As we get older, a type of tissue called brown adipose tissue (BAT) becomes less active in generating heat. We don't fully understand why this happens, but we have discovered that certain immune cells from the bone marrow, specifically T cells and neutrophils, invade the BAT of older male rats and mice. These immune cells, along with fat cells and nerves, disrupt the networks of nerve fibers in the BAT. This disruption is caused by the immune cells releasing a protein called S100A8, which inhibits the expression of a protein called RNA-binding motif protein 3. This disruption affects the genes responsible for guiding the nerve fibers, leading to impaired nerve connections and reduced heat production. We have also found that human immune cells with S100A8 can infiltrate the BAT of mice and cause similar problems. However, when we treated the mice with an inhibitor of S100A8 called paquinimod, the nerve networks and heat production in the BAT improved in older mice. This suggests that targeting these aging immune cells could be a way to improve the functioning of BAT and related metabolic disorders in older individuals.
When we activate a certain type of tissue called brown adipose tissue (BAT), it helps us produce heat and has positive effects on our metabolism. However, as we get older, BAT becomes less active, leading to increased fat, inflammation, and reduced heat production. We know that aging affects our immune system, but we don't fully understand how aging immune cells contribute to the decline of BAT. The nervous system also plays a role in BAT function, and recent studies have shown that interactions between nerves and immune cells are important for the functioning of fat tissue. However, we still don't know how nerves and immune cells work together in BAT, especially in older individuals who have impaired nerve connections. One protein of interest is S100A8, which is involved in inflammation and has been found to increase in aging tissues, including BAT. In this study, we looked at a group of aging immune cells that produce S100A8 and found that they accumulate in the BAT of older mice, contributing to BAT aging. These immune cells, along with nerves and fat cells, disrupt the nerve connections in BAT. Importantly, we found that when we used an inhibitor called paquinimod to reduce S100A8 in BAT, it improved the metabolic problems associated with obesity in older mice.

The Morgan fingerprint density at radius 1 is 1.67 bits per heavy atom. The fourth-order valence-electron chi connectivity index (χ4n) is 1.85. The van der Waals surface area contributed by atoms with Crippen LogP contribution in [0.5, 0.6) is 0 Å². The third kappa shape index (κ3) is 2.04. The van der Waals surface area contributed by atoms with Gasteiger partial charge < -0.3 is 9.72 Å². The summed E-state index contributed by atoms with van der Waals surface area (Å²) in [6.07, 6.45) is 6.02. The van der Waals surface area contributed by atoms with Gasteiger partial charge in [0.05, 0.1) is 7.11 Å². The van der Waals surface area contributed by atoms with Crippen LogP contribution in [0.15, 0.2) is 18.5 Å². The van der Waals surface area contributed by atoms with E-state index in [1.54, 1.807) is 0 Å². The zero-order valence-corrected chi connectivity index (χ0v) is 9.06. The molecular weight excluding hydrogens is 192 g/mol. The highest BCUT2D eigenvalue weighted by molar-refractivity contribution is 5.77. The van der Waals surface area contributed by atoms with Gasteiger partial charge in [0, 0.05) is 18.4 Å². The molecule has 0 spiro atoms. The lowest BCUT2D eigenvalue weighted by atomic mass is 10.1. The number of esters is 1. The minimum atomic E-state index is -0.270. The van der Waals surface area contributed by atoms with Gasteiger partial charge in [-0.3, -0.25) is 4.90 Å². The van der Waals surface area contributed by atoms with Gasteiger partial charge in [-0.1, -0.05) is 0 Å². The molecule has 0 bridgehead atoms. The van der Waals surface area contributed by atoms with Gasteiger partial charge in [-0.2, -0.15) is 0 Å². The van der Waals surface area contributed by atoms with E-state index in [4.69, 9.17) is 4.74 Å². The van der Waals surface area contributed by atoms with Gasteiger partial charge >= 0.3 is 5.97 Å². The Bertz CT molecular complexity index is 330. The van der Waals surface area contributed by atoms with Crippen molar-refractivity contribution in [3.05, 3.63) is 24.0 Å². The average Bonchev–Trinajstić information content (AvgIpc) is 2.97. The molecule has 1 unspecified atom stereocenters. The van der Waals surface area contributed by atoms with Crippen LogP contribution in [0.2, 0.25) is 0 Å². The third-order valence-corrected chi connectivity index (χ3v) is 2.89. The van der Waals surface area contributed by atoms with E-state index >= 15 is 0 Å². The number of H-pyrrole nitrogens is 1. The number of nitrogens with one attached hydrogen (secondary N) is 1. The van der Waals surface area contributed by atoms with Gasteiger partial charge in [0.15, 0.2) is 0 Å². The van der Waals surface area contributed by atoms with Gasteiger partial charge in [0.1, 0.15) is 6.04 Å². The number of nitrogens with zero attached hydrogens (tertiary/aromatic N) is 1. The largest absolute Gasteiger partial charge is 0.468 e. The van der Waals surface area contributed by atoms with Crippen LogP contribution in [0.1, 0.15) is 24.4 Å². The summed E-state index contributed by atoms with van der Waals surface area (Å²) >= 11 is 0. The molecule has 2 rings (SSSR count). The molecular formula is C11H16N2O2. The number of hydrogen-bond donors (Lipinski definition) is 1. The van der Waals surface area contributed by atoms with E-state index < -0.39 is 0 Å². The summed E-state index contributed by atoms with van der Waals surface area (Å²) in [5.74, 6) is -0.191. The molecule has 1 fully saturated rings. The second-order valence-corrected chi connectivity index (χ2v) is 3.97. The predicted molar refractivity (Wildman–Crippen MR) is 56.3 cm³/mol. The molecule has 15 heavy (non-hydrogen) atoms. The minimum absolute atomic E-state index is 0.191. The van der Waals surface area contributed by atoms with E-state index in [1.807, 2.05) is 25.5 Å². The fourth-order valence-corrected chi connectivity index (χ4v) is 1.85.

top of page
bottom of page